I've not seen every episode, despite being a fan for 20 years!, and admit I'm totally top heavy interms of 1980s Doctor Who (those were what was being repeated on UK Gold when I first got into Doctor Who at the age of 10 years old). But I thought I just pay tribute to my favourite TV episodes of my favourite show! 

1. Survival 

When I became a fan of Doctor Who this was the end of it all. But in reality, I feel like it was the beginning of Doctor Who as we know it today. The Seventh Doctor and Ace (my absolute favourite TARDIS team) arrive in Perivale, Ace's former home, and find all is not as it seems. So far, so Doctor Who. Except its suburban setting, its focus on Ace's friendships and its general overall feel seem like a soft run for the sort of Doctor Who Russell T. Davies would sell us in 2005. It even had cat people, one of RTD's reoccuring themes! It felt so different to what had come before (though well in keeping with the general Ace character arc) that it is quite unforgettable. Sure some of the acting is truly appalling but I just loved it. Even the Ainley Master seemed to be more than just a pantomime villain for once. 

2. Earthshock 

Nobody splits fans quite the way Adric does. I started watching Doctor Who properly with The Keeper of Traken, so Adric may not be my favourite companion but I do still have a soft spot for him. Meanwhile... I LOVE THE CYBERMEN! So an episode that makes Adric into somebody truly likeable whilst making the Cybermen seem properly menacing for the first time in a long time (and so far this has been unrepeated since) was always going to make my list. Of course the heartbreaking conclusion was, that the dinosaurs were killed by the Cybermen, was almost too much to bear. I jest, I jest. Poor Adric. (P.S. I love Tegan...) 

3. The Dalek Invasion of Earth 

An epic tale with some fantastic shots of Daleks in London. The First Doctor at his finest with a heartbreaking speech to Susan as he leaves her behind. This is a solid story with a grand scale that I couldn't possibly leave off of my list. 

4. The Doctor's Wife

How could you not love this episode? The TARDIS has been the constant companion/owner of the Doctor, never failing to get the Doctor and friends into (and then out of) trouble. Here she is made flesh and given a voice. And didn't it work well? Heartbreaking and joyous all at once, and House is actually quite a menacing villain as he torments Rory and Amy.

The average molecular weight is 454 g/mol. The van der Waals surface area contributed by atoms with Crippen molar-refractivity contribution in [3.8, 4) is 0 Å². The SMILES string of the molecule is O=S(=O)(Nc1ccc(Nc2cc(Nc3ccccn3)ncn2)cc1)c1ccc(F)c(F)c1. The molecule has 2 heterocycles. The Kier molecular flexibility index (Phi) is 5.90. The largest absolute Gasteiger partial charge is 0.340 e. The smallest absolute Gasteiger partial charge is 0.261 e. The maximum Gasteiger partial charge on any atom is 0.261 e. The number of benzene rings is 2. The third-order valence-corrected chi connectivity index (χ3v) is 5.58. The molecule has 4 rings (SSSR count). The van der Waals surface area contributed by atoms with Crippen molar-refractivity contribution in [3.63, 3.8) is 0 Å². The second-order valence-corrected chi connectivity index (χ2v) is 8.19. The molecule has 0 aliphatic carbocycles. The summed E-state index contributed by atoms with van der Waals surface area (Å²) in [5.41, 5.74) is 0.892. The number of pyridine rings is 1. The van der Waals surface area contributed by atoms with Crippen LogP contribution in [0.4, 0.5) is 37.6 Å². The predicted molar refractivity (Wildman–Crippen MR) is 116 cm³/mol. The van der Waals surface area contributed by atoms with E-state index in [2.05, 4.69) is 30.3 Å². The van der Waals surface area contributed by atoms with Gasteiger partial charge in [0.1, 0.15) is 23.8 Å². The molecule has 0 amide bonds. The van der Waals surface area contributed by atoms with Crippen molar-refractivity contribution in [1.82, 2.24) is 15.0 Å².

Idris: There's something I didn't get to say to you.
The Doctor: Goodbye.
Idris: No. I just wanted to say, Hello. Hello Doctor. It's so very very nice to meet you.
The Doctor: Please. I don't want you to.
Idris: I love you.

*cue sobbing off screen in the living rooms of the nation*

5. Remembrance of the Daleks

Ace. With a "magic" baseball bat. Versus the Daleks. They didn't stand a chance really. I love this episode, the hat-tips to An Unearthly Child, the supporting cast and the great cliffhangers of episodes one and two. Hovering Daleks, the Special Weapons Dalek, Davros in moderation, companion in need of rescue but only because she was about to use an anti-tank weapon to destroy a Dalek. If you like Doctor Who but are "Meh" about this episode then I'm sorry but you are wrong!! ;) Plus it, rather heavy-handedly, deals with racism and hatred. EPIC.

I want a rematch of Ace versus a Special Weapons Dalek. I've always wanted to see a Dalek look scared...

Saturday, 9 November 2013

Given What Disney Is Doing For Live-Action Marvel, Imagine The Possibilities With Star Wars...

When Disney purchased LucasFilm, I spoke of my lack of concern and expressed my long repressed love for Disney. My confidence in Disney's stewardship of much beloved fictional universes 

                                                  Reason For Loving Disney #2

This week Marvel, another recent Disney acquisition, announced that on top of several upcoming movies and the brand new Agents of S.H.I.E.L.D TV show they would be releasing, via Netflix, 4 more TV shows which would ultimately lead in to a mini-series named The Defenders. 

With some rather strong storylines playing out in the comic book world too (as Marvel reinvents its universe in the latest round of "Marvel NOW!" releases), Marvel is going from strength to strength.